One never senses judgment from Dano, Kazan, Gyllenhaal, or Mulligan—they recognize that there’s beauty even in the mistakes we make in life. It’s what makes…
Watching a film, or I should say successfully watching a film, usually requires a willed suspension of disbelief. I’d say the same thing goes for making a film. In spite of technology that assists creative artists in getting more technically credible results with less work and for less money than in the past, making a film is still such an illogical process that successfully completing one requires a faith that passeth understanding.
“My Name Is Emily” is in many respects an average and in several respects a kind of clichéd and frayed coming-of-age movie. The protagonist, Emily, kicks off the film by speaking to the audience, relating her quirky childhood as the only child of an eccentric academic who becomes a best-selling author and a mother who dies too soon. She repeats apercus from her dad along the lines of “If you hide from death, you hide from life” and contributes cranky questions of her own to the narration like “Why do we smile in photographs?”
The best thing about Emily is that she’s played by Evanna Lynch. Lynch, who played the charmingly abstracted Luna Lovegood in some of the Harry Potter pictures, has grown into a young woman who looks like a rougher-edged Saoirse Ronan, and she brings a gritty conviction to the antisocial tendencies that Emily cultivates after her beloved dad, played by Michael Smiley, is carted off to a lunatic asylum. Now with foster parents, she immediately alienates her new schoolteacher with a biographical approach to literary criticism, disclosing to her classmates that all that talk in Wordsworth about “splendor in the grass” is about sublimated sexual transgression and guilt. This and more put stars in the eyes of her handsome, upper-crust classmate Arden (George Webster). Emily couldn’t be less interested. But then she does not receive her customary birthday card from dad, and Emily is forced to solicit her only potential friend on a mission to drive to the institution and confront the old man, and maybe even break him out of the joint. She calls on Arden at home just as he’s getting a snootful from his awful dad, and before Arden can even say to dad “Next time you hit me, you better knock me out,” you’re thinking “Road Trip!”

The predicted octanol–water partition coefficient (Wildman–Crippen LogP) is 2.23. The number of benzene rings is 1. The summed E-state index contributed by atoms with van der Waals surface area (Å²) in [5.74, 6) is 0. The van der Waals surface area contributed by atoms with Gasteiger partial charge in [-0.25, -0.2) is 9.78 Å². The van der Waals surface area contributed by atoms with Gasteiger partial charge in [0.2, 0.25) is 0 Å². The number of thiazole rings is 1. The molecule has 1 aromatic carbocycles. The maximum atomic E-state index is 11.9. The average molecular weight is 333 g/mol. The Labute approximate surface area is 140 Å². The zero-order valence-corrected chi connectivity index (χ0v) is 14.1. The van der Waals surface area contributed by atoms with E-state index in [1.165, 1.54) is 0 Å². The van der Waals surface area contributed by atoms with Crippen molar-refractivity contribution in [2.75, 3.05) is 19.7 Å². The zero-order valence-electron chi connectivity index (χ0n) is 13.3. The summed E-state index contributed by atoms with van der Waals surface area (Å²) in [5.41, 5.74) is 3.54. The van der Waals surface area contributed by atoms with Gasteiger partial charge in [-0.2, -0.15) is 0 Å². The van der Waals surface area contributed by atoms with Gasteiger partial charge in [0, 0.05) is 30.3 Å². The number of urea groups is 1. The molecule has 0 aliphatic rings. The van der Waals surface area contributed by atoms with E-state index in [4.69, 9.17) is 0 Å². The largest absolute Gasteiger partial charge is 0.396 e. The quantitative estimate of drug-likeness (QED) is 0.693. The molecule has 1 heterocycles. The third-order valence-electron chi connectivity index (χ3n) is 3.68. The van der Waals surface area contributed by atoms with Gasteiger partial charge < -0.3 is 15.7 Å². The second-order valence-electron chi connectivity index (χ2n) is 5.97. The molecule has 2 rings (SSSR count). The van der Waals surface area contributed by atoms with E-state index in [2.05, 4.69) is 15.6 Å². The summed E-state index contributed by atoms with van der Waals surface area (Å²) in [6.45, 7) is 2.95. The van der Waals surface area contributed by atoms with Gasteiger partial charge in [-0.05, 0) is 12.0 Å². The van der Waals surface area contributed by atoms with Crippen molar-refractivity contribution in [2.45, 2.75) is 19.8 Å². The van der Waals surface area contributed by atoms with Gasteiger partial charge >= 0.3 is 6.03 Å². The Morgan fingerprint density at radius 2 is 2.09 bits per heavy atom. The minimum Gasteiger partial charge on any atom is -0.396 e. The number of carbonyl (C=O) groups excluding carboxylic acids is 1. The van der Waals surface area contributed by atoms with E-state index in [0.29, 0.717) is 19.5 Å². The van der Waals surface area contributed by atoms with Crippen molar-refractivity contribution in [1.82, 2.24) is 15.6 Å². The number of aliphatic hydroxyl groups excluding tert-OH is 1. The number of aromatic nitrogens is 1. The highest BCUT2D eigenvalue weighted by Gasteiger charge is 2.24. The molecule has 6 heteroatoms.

And off they go, abetted by a kindly grandma and her vintage auto (and its attendant eight-track player, and John Dankworth tape, even). Their exchanges, given Emily’s emotional blockage, are predictably prickly. “You make me feel stupid,” Arden helplessly protests to Emily at one point. “Sorry … ” Emily responds, “that’s the nicest thing anyone’s said to me.” I guess the point where I lost patience with the movie was when the duo finally made it to the asylum, and Arden decided to distract the inmates by doing an amateur pyrotechnics show on the roof of the drab facility. Your mileage may vary.
What all this has to do with my ruminations at the beginning of the review is this: “My Name Is Emily” was made under more-arduous-than-usual filmmaking circumstances. Its writer/director, Simon Fitzmaurice, is afflicted with motor neuron disease, a condition similar to ALS, which is famously suffered by physicist Stephen Hawking. Mr. Fitzmaurice is confined to a wheelchair and can write and communicate with the assistance of a computer that he interacts with via the movement of his eyes. So, for him to have completed this feature, almost a decade after a diagnosis that at the time had him living for only another four years, makes “My Name Is Emily” a miracle in a way that most other movies aren’t, even if you allow that all successfully completed movies are some kinds of miracles. It also means that if you’re a human being you have a rooting interest in Mr. Fitzmaurice.
What’s the line between “I wish I liked this movie better?” and “I wish this movie was better?” That’s a knotty question. I will say that one aspect of this film for which I have unqualified enthusiasm is the way Mr. Fitzmaurice and his cinematographer Seamus Deasy shoot the various Irish locations, and how they place the characters therein; the effect is often beautifully picturesque without being in the least bit touristy. The sense of place is so palpable you can almost feel the raw wind going through the characters’ hair in the seaside-set scenes. It represents the movie’s most seductive achievement.
This message came to me from a reader named Peter Svensland. He and a fr...
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